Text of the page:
Sunday, June 28, 2009

PA Arts Sunday - June 28th 2009 - Part II -- YouTube in the Classroom - A Question

Brigham Young University in Salt Lake City announced Friday that they are lifting a ban on YouTube:

SALT LAKE CITY (ABC 4 News) - After being banned since 2006, YouTube is back online at on the campus of BYU.
All this month, school administrators talked about lifting the block. They said they chose to life the ban because of the educational value of YouTube.

Along with the access to YouTube, BYU has also created a site, to make sure students and the general public stay web savvy. [emphasis added]

I use YouTube a lot in a college course I've taught since long before YouTube existed. Music Appreciation. My basic responsibility in teaching the course is to get students to obtain a lifelong love of any kind of music, no matter how much exposure or non-exposure they have had to music before they have taken the class.

Each year there are more excellent videos at the site to help supplement the class materials. I've encouraged publishers and authors revising texts and creating new ones to find ways to engage students through audio-visual materials that have some of the punch one finds at YouTube.

I'm in a dilemma this semester. In the course, I usually use two YouTube episodes from Igor Stravinsky's Le Sacre du Printemps. Many regard this 1913 ballet to be the most important musical work of the 20th Century. If you think you know what is generically called "classical music" and you don't know le Sacre, you don't really know "classical music." The work has had a profound impact on thousands of composers, tens of thousands of performers and millions of people who have heard or seen the work. I regard it, along with Mozart's Marriage of Figaro, Beethoven's 3rd Symphony and Wagner's Tristan und Isolde, to be one of the most important advances in musical thinking of all time.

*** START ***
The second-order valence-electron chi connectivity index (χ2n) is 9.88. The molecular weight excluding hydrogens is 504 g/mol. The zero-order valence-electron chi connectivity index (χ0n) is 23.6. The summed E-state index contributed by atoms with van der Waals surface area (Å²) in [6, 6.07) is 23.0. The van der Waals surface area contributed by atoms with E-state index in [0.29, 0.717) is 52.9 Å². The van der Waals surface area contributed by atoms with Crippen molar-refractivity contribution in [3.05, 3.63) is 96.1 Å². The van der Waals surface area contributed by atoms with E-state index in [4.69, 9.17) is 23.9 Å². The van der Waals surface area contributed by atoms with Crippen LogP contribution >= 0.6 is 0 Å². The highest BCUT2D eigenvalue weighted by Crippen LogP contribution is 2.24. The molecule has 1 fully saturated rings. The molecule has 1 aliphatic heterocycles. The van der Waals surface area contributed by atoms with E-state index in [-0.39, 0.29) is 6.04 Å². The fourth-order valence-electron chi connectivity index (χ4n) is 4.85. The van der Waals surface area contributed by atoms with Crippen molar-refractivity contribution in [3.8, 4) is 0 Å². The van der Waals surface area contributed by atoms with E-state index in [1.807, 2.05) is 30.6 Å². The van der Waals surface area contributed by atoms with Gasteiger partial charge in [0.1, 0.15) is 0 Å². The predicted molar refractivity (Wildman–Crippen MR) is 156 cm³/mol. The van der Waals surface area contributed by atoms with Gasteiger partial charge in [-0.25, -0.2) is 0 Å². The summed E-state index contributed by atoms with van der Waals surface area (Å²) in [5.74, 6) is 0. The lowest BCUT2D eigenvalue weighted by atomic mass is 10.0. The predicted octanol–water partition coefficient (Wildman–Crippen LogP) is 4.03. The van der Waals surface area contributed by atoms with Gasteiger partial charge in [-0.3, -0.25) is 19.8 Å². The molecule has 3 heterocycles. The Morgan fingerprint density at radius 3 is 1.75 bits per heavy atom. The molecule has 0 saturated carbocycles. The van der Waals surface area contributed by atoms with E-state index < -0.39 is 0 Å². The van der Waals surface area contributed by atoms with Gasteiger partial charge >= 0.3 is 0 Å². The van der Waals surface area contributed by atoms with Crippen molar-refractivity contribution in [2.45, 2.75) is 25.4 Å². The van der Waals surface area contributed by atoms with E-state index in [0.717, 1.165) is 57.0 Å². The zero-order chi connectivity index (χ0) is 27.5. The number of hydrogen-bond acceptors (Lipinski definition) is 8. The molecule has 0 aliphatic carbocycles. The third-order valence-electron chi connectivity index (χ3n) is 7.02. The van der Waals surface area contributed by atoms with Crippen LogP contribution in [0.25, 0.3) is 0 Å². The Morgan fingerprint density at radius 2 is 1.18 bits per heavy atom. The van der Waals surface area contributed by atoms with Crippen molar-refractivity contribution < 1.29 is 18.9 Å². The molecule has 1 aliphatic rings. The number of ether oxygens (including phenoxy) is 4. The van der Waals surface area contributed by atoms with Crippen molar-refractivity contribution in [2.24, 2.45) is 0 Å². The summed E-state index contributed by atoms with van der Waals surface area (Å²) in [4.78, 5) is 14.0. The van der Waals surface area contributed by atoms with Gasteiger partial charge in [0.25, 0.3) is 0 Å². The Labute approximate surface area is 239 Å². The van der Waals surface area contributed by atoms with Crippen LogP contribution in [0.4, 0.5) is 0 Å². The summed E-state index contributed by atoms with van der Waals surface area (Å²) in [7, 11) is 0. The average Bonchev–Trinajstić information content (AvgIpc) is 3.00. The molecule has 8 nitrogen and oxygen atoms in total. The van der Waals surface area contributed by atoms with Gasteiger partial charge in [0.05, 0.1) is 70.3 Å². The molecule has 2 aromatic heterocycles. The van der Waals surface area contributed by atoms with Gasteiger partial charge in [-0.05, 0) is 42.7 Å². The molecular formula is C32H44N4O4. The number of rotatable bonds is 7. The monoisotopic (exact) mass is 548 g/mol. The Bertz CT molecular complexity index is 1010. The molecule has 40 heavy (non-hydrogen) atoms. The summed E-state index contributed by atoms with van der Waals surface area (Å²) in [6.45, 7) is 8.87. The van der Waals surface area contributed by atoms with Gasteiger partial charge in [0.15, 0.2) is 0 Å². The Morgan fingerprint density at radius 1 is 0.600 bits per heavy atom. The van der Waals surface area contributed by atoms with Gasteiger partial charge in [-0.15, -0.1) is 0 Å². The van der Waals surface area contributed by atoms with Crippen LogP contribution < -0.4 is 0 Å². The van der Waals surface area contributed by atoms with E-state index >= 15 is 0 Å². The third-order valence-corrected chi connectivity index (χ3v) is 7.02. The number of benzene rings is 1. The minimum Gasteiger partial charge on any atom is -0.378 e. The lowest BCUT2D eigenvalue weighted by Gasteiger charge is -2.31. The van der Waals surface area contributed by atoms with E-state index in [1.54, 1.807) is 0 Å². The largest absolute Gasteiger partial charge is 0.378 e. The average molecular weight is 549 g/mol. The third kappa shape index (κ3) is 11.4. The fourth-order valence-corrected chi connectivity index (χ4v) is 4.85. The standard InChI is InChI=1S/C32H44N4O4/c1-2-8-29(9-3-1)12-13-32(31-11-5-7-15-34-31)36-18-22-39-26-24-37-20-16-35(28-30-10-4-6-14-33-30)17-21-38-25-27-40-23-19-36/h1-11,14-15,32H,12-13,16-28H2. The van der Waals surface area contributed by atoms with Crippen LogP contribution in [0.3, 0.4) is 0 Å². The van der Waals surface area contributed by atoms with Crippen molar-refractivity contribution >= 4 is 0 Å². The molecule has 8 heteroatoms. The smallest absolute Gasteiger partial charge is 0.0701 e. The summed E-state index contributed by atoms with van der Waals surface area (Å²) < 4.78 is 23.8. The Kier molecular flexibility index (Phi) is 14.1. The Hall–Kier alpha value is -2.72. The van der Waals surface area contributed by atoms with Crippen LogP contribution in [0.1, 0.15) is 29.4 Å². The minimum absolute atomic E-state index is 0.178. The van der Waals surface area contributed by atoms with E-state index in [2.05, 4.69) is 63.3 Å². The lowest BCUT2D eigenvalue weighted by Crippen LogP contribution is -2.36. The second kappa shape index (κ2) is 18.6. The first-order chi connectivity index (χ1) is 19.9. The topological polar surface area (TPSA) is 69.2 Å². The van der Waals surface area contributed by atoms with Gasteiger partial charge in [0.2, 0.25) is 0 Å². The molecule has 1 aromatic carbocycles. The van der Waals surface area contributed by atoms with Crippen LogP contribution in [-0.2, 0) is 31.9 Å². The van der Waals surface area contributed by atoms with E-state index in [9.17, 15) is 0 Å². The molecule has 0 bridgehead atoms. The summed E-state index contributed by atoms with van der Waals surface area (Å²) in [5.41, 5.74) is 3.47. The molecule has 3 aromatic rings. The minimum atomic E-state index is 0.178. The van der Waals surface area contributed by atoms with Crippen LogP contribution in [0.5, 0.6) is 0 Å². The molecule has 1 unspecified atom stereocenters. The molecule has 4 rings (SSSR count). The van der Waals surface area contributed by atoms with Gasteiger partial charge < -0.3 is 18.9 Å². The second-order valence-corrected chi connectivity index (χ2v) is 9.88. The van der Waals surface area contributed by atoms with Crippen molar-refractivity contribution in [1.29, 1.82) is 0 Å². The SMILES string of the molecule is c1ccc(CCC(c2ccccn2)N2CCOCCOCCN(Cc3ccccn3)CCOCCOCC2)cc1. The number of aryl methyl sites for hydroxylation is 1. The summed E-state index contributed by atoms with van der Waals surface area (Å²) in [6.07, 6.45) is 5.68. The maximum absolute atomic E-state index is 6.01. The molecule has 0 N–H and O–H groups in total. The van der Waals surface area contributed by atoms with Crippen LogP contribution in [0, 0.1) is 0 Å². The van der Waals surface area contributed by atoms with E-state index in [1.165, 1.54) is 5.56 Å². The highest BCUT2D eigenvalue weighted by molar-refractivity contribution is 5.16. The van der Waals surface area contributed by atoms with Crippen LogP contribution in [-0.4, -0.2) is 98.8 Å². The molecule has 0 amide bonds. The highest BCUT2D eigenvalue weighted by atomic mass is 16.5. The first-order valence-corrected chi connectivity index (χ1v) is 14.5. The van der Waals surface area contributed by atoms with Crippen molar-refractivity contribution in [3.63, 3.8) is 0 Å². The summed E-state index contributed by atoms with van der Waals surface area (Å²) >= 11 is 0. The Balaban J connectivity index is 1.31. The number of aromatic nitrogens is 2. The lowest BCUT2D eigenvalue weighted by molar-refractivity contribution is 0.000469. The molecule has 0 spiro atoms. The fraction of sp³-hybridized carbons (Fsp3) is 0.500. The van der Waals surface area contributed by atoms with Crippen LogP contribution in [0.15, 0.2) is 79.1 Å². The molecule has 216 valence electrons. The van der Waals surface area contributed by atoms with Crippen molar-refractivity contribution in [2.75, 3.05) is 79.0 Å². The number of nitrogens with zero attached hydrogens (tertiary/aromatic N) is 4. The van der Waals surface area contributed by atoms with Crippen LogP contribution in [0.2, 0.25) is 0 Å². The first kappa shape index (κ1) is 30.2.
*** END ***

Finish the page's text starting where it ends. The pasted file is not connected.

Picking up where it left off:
In class, after introductory material played from the course CDs, played by me on piano, and illustrated in a powerpoint presentation, I usually show two YouTubes of excerpts from the ballet.

The first is of the introduction. I use the magnificent restoration of the original sets, costumes and choreography, created by Millicent Hodson, Kenneth Archer and Robert Joffrey, in 1987 (I wish it was available in DVD. I've looked and looked):

Then I play the ending of the work. The entire work shocked audiences to the point of madness, but the ending Danse Sacrale, even more shocking, in which a young virgin, chosen by her peers, dances herself to death, was not at all like The Nutcracker, or Stravinsky's earlier masterpiece, The Firebird.

There are several versions of the Danse Sacrale on YouTube, a couple of them done completely nude. I've use the version, danced by Malao Airaudo, that is performed by the Pina Bausch Wuppertal Dance Theater. In it, the solo dancer's top - by purpose - reveals her breasts.

I've never felt reluctant to show this tremendously powerful performance to college classes, but should I show it to a college class in which a high school student or students are enrolled?

That's my dilemma. Here's the performance:

image - 1913 set design for Le Sacre du Printemps Part One, by Nicholas Roerich


mlaiuppa said...

So, BYU now considers it's students adult enough to make their own choices in web content? Mighty big of them.

Anonymous said...

You should have no qualms about showing it to High School students. It's completely PG-13.

"A PG-13 motion picture may go beyond the PG rating in theme, violence, nudity, sensuality, language, adult activities or other elements, but does not reach the restricted R category."